Advanced Voltage Monitoring and Protection via Microcontrollers and Proteus VSM


This project designed an embedded system using a microcontroller to monitor the amplitude of the main voltage supply and disconnect it if it increases or decreases outside of a predefined required voltage range (RVR). The system also aims to automatically reconnect the supply once the voltage returns to the RVR. This protective functionality is important given the common issues of voltage instability and fluctuations that can damage electronic devices. The design was simulated successfully using Proteus VSM software, demonstrating proof of concept. Overall, the project showed diligence in developing a practical solution to address a real-world problem through embedded systems and microcontroller technologies.


Voltage instability is a widespread issue that necessitates protective measures to safeguard electrical equipment. This project’s motivation of designing an automated monitoring and protection system for fluctuating power supplies is therefore highly applicable. Embedded systems based on microcontrollers are well-suited for such control and sensing applications given their integrated peripherals and programmability.

Fig 1: Microcontroller System

The team provided useful background context on relevant microcontroller concepts. However, more detail characterizing typical voltage instability issues may have further strengthened the problem definition. Additionally, exploring existing commercial or open-source solutions could have identified opportunities for improvement or limitations to work around. Nonetheless, the overview established microcontrollers as a logical technological choice and framed the scope appropriately.


The description of Proteus VSM’s capabilities for co-simulating microcontroller designs was informative. Key features like circuit simulation, component animation and programming interface allow validating designs in software prior to hardware implementation. However, some discussion of the tool’s limitations could provide balance, such as approximations in modeling or inability to test all physical aspects. Comparisons to alternatives may also give perspective. Overall, justifying Proteus as a suitable virtual prototyping platform set expectations for the remainder of the project.


Fig 2: Block diagram of voltage controller

3.1 System Design

The system design description clearly conveyed the overall architecture and role of each component. Including a basic electrical schematic would strengthen the visualization. Additionally, exploring design considerations like component selection, voltage ranges/thresholds, and error handling would provide deeper insights. However, the overall approach of interfacing a microcontroller, ADC, relays and sensors seemed sound given the goals.

The circuit diagram of the design is shown in Fig 3.

3.2 Flowchart

A flowchart was not included but would help illustrate the program logic and decisions. Providing mockups or outlines is still beneficial when missing actual content.

3.3 Program Code

The program code breakdown into sensing, processing and wait cycle sections was helpful for understanding the processing flow. More thorough commenting directly in the code could aid readability for others. Explaining software optimizations, error checking, or ways to expand functionality may also give ideas for future improvement.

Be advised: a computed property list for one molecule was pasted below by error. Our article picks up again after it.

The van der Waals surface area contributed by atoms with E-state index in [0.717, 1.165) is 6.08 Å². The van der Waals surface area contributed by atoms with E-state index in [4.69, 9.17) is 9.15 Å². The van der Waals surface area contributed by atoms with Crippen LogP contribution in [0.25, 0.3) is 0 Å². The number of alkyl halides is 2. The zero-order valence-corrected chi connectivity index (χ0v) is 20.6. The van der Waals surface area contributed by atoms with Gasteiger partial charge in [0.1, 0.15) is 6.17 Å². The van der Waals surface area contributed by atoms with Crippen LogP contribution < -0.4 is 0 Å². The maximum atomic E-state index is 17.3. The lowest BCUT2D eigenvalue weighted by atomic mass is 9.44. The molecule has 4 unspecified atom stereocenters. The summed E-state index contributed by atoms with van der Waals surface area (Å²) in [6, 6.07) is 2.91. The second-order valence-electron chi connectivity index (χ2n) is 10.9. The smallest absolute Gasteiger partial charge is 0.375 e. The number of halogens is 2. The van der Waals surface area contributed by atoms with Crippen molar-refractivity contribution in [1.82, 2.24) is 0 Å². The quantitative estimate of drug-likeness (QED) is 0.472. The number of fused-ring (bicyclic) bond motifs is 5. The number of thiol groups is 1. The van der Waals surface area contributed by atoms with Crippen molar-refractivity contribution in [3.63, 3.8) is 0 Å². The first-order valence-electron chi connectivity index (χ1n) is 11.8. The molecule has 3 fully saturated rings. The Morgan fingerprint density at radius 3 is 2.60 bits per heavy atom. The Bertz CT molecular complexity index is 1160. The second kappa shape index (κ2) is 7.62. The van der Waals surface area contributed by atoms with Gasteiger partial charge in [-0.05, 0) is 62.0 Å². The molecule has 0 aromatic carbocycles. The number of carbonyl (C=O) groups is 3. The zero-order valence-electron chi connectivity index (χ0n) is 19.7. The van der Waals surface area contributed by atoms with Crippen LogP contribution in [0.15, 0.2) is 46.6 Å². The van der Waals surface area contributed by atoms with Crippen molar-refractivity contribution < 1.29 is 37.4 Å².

Fig 5: Sensor Code Part

3.4 Compile Program

Briefly mentioning the assembly and compilation process showed completing this critical step. Including snippets of the assembly listing or hex file would make the process more tangible however.

Fig 6: Control code part

3.5 Simulation Results

The simulation results effectively demonstrated the design meeting specifications under different test conditions. Quantitative measurements or accuracy characterizations could further validate functionality. Regardless, openly discussing both successes and limitations set realistic expectations.

Fig 7: File (Editor ) window.
Fig 8: Edit component window
Fig 9: Low voltage illustration
Fig 10: Normal voltage illustration


The conclusion summarized key lessons learned and next steps well. Recommending an adjustable voltage range via a user interface showed applying insights gained. Brief discussions on potential industrial applications, commercialization paths, or future enhancements may also leave on a forward-thinking note. Overall, diligently developing, testing and evaluating the project reflected good engineering practices.
In summary, this project addressed a practical problem through an embedded system design using microcontrollers. Thoroughly documenting the process, from concept to simulated results, provided useful context around the technical approach and methodology. Areas for more depth or missing assets were minor and reflect expected limitations of a student work. The team demonstrated clear communication skills and an analytical mindset to learn from challenges.

Follow this link for complete project: Advanced Voltage Monitoring and Protection via Microcontrollers and Proteus VSM

About The Author

Ibrar Ayyub

I am an experienced technical writer holding a Master's degree in computer science from BZU Multan, Pakistan University. With a background spanning various industries, particularly in home automation and engineering, I have honed my skills in crafting clear and concise content. Proficient in leveraging infographics and diagrams, I strive to simplify complex concepts for readers. My strength lies in thorough research and presenting information in a structured and logical format.

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